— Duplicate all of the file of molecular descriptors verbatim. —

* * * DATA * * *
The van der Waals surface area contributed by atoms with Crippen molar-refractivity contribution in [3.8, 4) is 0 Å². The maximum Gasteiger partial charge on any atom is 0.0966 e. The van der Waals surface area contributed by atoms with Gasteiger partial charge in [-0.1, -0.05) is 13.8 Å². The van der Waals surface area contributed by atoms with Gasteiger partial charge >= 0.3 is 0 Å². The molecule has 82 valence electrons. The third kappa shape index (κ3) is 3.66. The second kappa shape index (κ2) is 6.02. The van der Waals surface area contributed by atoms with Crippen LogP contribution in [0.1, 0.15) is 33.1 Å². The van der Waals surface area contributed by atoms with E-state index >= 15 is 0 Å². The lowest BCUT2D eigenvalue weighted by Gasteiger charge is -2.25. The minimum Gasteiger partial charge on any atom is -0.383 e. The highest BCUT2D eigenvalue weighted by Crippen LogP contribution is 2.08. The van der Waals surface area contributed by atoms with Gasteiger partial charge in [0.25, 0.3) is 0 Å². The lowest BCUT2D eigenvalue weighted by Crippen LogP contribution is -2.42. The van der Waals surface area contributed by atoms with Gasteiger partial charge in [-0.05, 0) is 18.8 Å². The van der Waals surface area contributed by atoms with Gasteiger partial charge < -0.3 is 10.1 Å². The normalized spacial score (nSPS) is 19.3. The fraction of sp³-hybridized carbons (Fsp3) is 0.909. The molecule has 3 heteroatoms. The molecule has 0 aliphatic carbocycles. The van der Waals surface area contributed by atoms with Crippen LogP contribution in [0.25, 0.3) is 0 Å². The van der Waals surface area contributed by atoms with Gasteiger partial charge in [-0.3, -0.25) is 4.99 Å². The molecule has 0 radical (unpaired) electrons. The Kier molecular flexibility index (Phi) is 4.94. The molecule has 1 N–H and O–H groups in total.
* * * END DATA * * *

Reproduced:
The van der Waals surface area contributed by atoms with Crippen molar-refractivity contribution in [3.8, 4) is 0 Å². The maximum Gasteiger partial charge on any atom is 0.0966 e. The van der Waals surface area contributed by atoms with Gasteiger partial charge in [-0.1, -0.05) is 13.8 Å². The van der Waals surface area contributed by atoms with Gasteiger partial charge >= 0.3 is 0 Å². The molecule has 82 valence electrons. The third kappa shape index (κ3) is 3.66. The second kappa shape index (κ2) is 6.02. The van der Waals surface area contributed by atoms with Crippen LogP contribution in [0.1, 0.15) is 33.1 Å². The van der Waals surface area contributed by atoms with E-state index >= 15 is 0 Å². The lowest BCUT2D eigenvalue weighted by Gasteiger charge is -2.25. The minimum Gasteiger partial charge on any atom is -0.383 e. The highest BCUT2D eigenvalue weighted by Crippen LogP contribution is 2.08. The van der Waals surface area contributed by atoms with Gasteiger partial charge in [0.25, 0.3) is 0 Å². The lowest BCUT2D eigenvalue weighted by Crippen LogP contribution is -2.42. The van der Waals surface area contributed by atoms with Gasteiger partial charge in [-0.05, 0) is 18.8 Å². The van der Waals surface area contributed by atoms with Gasteiger partial charge < -0.3 is 10.1 Å². The normalized spacial score (nSPS) is 19.3. The fraction of sp³-hybridized carbons (Fsp3) is 0.909. The molecule has 3 heteroatoms. The molecule has 0 aliphatic carbocycles. The van der Waals surface area contributed by atoms with Crippen LogP contribution in [0.25, 0.3) is 0 Å². The van der Waals surface area contributed by atoms with Gasteiger partial charge in [-0.3, -0.25) is 4.99 Å². The molecule has 0 radical (unpaired) electrons. The Kier molecular flexibility index (Phi) is 4.94. The molecule has 1 N–H and O–H groups in total.